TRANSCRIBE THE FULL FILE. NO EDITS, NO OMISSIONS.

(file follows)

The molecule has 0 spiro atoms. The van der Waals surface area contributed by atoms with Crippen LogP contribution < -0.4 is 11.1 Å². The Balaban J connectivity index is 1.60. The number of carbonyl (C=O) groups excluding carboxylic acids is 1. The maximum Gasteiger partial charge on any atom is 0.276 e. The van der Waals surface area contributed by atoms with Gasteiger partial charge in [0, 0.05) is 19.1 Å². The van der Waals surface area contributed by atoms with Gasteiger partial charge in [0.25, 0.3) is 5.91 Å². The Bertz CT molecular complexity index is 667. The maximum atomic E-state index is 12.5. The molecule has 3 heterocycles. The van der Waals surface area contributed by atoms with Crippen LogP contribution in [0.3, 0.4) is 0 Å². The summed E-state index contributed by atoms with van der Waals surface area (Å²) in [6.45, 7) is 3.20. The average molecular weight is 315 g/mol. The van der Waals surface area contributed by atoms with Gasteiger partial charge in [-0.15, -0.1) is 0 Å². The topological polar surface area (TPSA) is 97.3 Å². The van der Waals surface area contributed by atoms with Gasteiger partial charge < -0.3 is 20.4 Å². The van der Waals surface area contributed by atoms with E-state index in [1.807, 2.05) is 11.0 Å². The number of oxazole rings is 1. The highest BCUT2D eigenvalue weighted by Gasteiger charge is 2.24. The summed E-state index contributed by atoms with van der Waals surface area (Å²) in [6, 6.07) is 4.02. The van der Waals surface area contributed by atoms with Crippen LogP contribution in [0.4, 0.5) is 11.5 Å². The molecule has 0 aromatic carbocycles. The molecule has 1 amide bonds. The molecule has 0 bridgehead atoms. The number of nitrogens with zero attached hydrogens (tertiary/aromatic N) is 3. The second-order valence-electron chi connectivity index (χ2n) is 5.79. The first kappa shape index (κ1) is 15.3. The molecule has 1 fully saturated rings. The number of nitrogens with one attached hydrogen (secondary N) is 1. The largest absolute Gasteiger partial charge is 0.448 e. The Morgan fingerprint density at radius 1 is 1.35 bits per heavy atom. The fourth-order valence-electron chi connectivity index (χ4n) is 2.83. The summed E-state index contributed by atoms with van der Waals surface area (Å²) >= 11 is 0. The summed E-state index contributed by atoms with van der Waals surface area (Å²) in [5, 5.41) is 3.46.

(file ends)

The molecule has 0 spiro atoms. The van der Waals surface area contributed by atoms with Crippen LogP contribution < -0.4 is 11.1 Å². The Balaban J connectivity index is 1.60. The number of carbonyl (C=O) groups excluding carboxylic acids is 1. The maximum Gasteiger partial charge on any atom is 0.276 e. The van der Waals surface area contributed by atoms with Gasteiger partial charge in [0, 0.05) is 19.1 Å². The van der Waals surface area contributed by atoms with Gasteiger partial charge in [0.25, 0.3) is 5.91 Å². The Bertz CT molecular complexity index is 667. The maximum atomic E-state index is 12.5. The molecule has 3 heterocycles. The van der Waals surface area contributed by atoms with Crippen LogP contribution in [0.3, 0.4) is 0 Å². The summed E-state index contributed by atoms with van der Waals surface area (Å²) in [6.45, 7) is 3.20. The average molecular weight is 315 g/mol. The van der Waals surface area contributed by atoms with Gasteiger partial charge in [-0.15, -0.1) is 0 Å². The topological polar surface area (TPSA) is 97.3 Å². The van der Waals surface area contributed by atoms with Gasteiger partial charge < -0.3 is 20.4 Å². The van der Waals surface area contributed by atoms with E-state index in [1.807, 2.05) is 11.0 Å². The number of oxazole rings is 1. The highest BCUT2D eigenvalue weighted by Gasteiger charge is 2.24. The summed E-state index contributed by atoms with van der Waals surface area (Å²) in [6, 6.07) is 4.02. The van der Waals surface area contributed by atoms with Crippen LogP contribution in [0.4, 0.5) is 11.5 Å². The molecule has 0 aromatic carbocycles. The molecule has 1 amide bonds. The molecule has 0 bridgehead atoms. The number of nitrogens with zero attached hydrogens (tertiary/aromatic N) is 3. The second-order valence-electron chi connectivity index (χ2n) is 5.79. The first kappa shape index (κ1) is 15.3. The molecule has 1 fully saturated rings. The number of nitrogens with one attached hydrogen (secondary N) is 1. The largest absolute Gasteiger partial charge is 0.448 e. The Morgan fingerprint density at radius 1 is 1.35 bits per heavy atom. The fourth-order valence-electron chi connectivity index (χ4n) is 2.83. The summed E-state index contributed by atoms with van der Waals surface area (Å²) >= 11 is 0. The summed E-state index contributed by atoms with van der Waals surface area (Å²) in [5, 5.41) is 3.46.